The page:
My next step in collecting data was to look outside of just the students’ reaction.  I wanted to know if teachers had used this method of teaching math concepts and how well it went.  At first, I thought the interviews would not turn out fruitful because many of my students said the use of literacy books to teach math concepts was new to them.  However, I decided to interview the teachers anyway to see what came up. What I found was that all the teachers had claimed to use literacy books to teach math concepts. One thing that was almost universal with how they were used is that the book was read prior to the math lesson.  During the interviews, I sought clarification for why the students did not recognize that teaching math concepts through literacy books was not something new to them. I was able to generalize from the information provided in the interviews that many of the teachers read the book separate from math time and treated the text being read just like their regular read aloud time. Therefore, the teachers just told the students they would be reading a story about a certain topic and that was it.  I came to realize that maybe my students claimed it was a new method of learning because I had approached the books in a whole different way. The way that I had been teaching it had been based off of research.

It made me wonder if there was a way to collect data in regards to how well the math concepts were taught using a literacy book. With that being said, I decided to teach a book that had been used the year before to teach the same lesson. However, I would make sure I had a hands-on lesson and a follow-up activity, which was different than the year before. Before starting the lesson, I would ask them if they remembered this book and what it was trying to teach. The book title How Much is a Million, gives away the concept so I will ask them to be specific on how it helped. The main goal of collecting this information is to be able to make a connection about what was different about the lessons. Right now I am wondering if it was it the approach of using literacy books to teach math that determined the success of the lesson?

I look forward to fine tuning my data analysis process, however, I also feel like I am running out of different ideas for collecting data. I will be exploring how much is enough data to complete this project. I will also be looking for ideas from others blogs. I feel like I am straggling behind and always find good ideas from others.

Web Blog 4 10/11

To start out with, I am researching the positive affects of using literacy books to teach mathematical concepts. To begin the data collection, I had to plan lessons that used literacy books to teach mathematical concepts.  My desire to conduct this action research project was based on my students’ apprehension towards mathematics.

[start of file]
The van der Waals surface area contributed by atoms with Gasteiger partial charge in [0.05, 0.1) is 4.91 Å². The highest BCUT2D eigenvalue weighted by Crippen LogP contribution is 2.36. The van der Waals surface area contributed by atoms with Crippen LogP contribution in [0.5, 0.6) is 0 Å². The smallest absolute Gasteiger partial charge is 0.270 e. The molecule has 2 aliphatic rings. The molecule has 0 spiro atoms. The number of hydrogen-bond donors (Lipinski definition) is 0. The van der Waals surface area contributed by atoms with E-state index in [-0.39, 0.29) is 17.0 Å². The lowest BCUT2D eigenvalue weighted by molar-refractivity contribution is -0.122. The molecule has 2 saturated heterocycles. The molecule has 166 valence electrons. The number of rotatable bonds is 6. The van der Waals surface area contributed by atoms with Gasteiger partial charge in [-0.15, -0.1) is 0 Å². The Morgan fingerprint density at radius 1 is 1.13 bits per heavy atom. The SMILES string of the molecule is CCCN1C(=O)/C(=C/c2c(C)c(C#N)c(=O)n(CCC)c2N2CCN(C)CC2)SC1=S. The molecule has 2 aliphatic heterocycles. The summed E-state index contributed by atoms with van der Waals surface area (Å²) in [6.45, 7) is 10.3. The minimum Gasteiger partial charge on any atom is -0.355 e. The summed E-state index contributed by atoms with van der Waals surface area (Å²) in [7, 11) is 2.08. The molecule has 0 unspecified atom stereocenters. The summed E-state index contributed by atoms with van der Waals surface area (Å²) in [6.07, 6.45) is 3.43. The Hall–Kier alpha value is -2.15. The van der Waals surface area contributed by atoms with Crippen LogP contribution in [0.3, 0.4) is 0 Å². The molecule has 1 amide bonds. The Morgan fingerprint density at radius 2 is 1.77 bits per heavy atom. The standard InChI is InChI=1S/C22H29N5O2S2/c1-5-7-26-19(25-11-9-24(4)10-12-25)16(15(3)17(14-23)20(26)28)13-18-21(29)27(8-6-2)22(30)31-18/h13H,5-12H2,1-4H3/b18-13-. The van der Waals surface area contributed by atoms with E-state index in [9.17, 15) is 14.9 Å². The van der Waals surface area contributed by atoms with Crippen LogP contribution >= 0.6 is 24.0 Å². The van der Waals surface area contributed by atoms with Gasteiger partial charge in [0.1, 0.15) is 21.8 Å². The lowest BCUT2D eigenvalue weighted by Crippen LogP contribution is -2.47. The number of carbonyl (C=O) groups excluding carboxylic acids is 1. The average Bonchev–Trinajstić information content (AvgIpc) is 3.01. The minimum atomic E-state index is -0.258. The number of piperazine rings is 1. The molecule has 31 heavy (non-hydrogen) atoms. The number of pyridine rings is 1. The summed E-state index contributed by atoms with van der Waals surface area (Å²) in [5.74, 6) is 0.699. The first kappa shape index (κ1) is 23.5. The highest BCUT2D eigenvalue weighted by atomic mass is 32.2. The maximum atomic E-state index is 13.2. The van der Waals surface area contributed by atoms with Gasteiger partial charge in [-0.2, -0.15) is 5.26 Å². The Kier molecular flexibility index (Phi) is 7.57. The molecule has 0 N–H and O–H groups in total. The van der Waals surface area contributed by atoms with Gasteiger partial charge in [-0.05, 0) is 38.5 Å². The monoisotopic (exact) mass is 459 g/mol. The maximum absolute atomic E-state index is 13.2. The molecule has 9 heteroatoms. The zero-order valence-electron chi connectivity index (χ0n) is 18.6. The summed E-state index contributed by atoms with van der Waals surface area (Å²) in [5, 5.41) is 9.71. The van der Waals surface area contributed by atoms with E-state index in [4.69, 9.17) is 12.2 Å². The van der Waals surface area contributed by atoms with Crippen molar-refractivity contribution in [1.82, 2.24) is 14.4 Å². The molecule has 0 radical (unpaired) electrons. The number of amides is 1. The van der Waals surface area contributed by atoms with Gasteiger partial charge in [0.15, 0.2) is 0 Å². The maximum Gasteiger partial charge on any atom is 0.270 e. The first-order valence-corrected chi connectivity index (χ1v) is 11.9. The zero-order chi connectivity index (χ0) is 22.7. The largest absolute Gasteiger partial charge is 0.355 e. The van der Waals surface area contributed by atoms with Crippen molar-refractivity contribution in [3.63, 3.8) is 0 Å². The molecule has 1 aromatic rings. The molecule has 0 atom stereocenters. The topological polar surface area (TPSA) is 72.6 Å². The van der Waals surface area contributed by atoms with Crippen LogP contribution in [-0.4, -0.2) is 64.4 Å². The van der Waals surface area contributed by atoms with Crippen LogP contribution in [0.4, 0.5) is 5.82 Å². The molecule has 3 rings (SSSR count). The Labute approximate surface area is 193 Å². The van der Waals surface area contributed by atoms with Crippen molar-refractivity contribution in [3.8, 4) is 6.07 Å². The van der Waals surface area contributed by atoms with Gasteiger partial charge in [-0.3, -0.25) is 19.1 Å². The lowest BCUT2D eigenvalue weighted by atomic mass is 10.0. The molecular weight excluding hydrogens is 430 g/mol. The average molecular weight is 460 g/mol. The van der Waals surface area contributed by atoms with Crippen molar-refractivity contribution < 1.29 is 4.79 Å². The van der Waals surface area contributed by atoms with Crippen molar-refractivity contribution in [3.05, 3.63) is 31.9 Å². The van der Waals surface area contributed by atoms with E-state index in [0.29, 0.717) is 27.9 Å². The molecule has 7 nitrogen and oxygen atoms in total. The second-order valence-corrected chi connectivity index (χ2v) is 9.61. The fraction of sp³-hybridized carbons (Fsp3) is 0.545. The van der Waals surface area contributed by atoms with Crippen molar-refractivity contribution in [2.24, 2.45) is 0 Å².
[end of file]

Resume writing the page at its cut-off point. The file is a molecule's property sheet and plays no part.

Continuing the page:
The idea first arose when I was using the literacy book Jim and the Beanstalk by Raymond Briggs, as a book to engage students in the concept of measuring. I noticed that instantly all of my students were engaging in the book. In addition to engaging the students, it was apparent they more apt to participate in mathematics, because many students were participating when I asked literal comprehension questions about the concept of measuring. My first impression of using literacy books with this particular group of students was that they had an engaging effect and thus helped to teach the mathematical concept.


Once, I realized that this group of students responded very well to Jim and the Beanstalk by Raymond Briggs, I decided it was worth a try investigating whether or not incorporating literacy books into my mathematics curriculum was beneficial to students’ learning. 


With that being said, I begin to investigate my observation with researching the topic of using literacy books to teach mathematics. I found a plethora of information supporting my initial findings that this method engages students. The research also gave me a greater understanding of how it engages and reinforces or teaches new concepts.


Once, I spent some time researching I continued on with my action research plan to test whether or not I see the same results with my own students as the research did.  The next step for me was to work on my data collection.  This took some thought and interaction between my professor and peers to get started.


After pondering how to start the data collection process, I delved into it with using a narrative journal response and observation notes. I did this by teaching a lesson with a picture book to teach about perimeter and area.  After completing a perimeter/area math lesson that used the literacy book Spaghetti and Meatballs for All: A Mathematical Story by Marilyn Burns as a hook, I asked students to respond in their journals.   Students responded to:  How did you like learning math with literacy books? Did it help you to learn the math skill If so what was the math skill? How do you think learning would have been different without the literacy book?  I was surprised with students’ willingness to answer such a wordy journal prompt.  During the lesson I also jotted down notes of my students’ reactions.


The next step was to code the data into groups: negative, neutral, or positive. These groups indicated whether or not the students were engaged in the lesson due to the use of literacy books. I also decided to code whether or not students were able to identify the skill being taught with either: yes or no.


I have to admit there could have been some biases in the responses because my students are prone to pleasing me and it is obvious I love to use literacy books. Needless to say, the results are still in favor or using literacy books.